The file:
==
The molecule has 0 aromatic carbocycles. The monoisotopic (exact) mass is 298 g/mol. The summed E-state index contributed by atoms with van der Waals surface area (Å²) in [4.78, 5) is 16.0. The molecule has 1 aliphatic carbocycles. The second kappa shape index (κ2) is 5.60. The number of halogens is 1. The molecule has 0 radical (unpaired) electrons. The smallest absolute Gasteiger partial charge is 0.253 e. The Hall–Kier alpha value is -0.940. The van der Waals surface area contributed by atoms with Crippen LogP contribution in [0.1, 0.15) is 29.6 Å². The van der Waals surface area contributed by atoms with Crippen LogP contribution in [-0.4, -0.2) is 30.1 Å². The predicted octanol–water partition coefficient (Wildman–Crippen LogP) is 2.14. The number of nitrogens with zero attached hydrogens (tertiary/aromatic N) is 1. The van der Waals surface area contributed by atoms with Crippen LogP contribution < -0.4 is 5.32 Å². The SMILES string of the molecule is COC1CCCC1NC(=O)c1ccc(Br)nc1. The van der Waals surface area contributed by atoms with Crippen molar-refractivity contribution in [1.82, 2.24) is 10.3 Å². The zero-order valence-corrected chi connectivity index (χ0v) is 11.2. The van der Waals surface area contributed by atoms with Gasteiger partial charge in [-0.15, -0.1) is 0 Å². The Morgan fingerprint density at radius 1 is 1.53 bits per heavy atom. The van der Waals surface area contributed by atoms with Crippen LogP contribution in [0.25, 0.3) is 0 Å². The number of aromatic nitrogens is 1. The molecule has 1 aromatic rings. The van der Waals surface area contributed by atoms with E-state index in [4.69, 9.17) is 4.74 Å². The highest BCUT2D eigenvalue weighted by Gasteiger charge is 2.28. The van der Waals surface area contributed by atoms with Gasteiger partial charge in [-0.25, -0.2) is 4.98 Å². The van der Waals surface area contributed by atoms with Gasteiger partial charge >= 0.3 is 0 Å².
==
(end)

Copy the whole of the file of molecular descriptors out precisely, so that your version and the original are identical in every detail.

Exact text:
The molecule has 0 aromatic carbocycles. The monoisotopic (exact) mass is 298 g/mol. The summed E-state index contributed by atoms with van der Waals surface area (Å²) in [4.78, 5) is 16.0. The molecule has 1 aliphatic carbocycles. The second kappa shape index (κ2) is 5.60. The number of halogens is 1. The molecule has 0 radical (unpaired) electrons. The smallest absolute Gasteiger partial charge is 0.253 e. The Hall–Kier alpha value is -0.940. The van der Waals surface area contributed by atoms with Crippen LogP contribution in [0.1, 0.15) is 29.6 Å². The van der Waals surface area contributed by atoms with Crippen LogP contribution in [-0.4, -0.2) is 30.1 Å². The predicted octanol–water partition coefficient (Wildman–Crippen LogP) is 2.14. The number of nitrogens with zero attached hydrogens (tertiary/aromatic N) is 1. The van der Waals surface area contributed by atoms with Crippen LogP contribution < -0.4 is 5.32 Å². The SMILES string of the molecule is COC1CCCC1NC(=O)c1ccc(Br)nc1. The van der Waals surface area contributed by atoms with Crippen molar-refractivity contribution in [1.82, 2.24) is 10.3 Å². The zero-order valence-corrected chi connectivity index (χ0v) is 11.2. The van der Waals surface area contributed by atoms with Gasteiger partial charge in [-0.15, -0.1) is 0 Å². The Morgan fingerprint density at radius 1 is 1.53 bits per heavy atom. The van der Waals surface area contributed by atoms with Crippen LogP contribution in [0.25, 0.3) is 0 Å². The number of aromatic nitrogens is 1. The molecule has 1 aromatic rings. The van der Waals surface area contributed by atoms with E-state index in [4.69, 9.17) is 4.74 Å². The highest BCUT2D eigenvalue weighted by Gasteiger charge is 2.28. The van der Waals surface area contributed by atoms with Gasteiger partial charge in [-0.25, -0.2) is 4.98 Å². The van der Waals surface area contributed by atoms with Gasteiger partial charge >= 0.3 is 0 Å².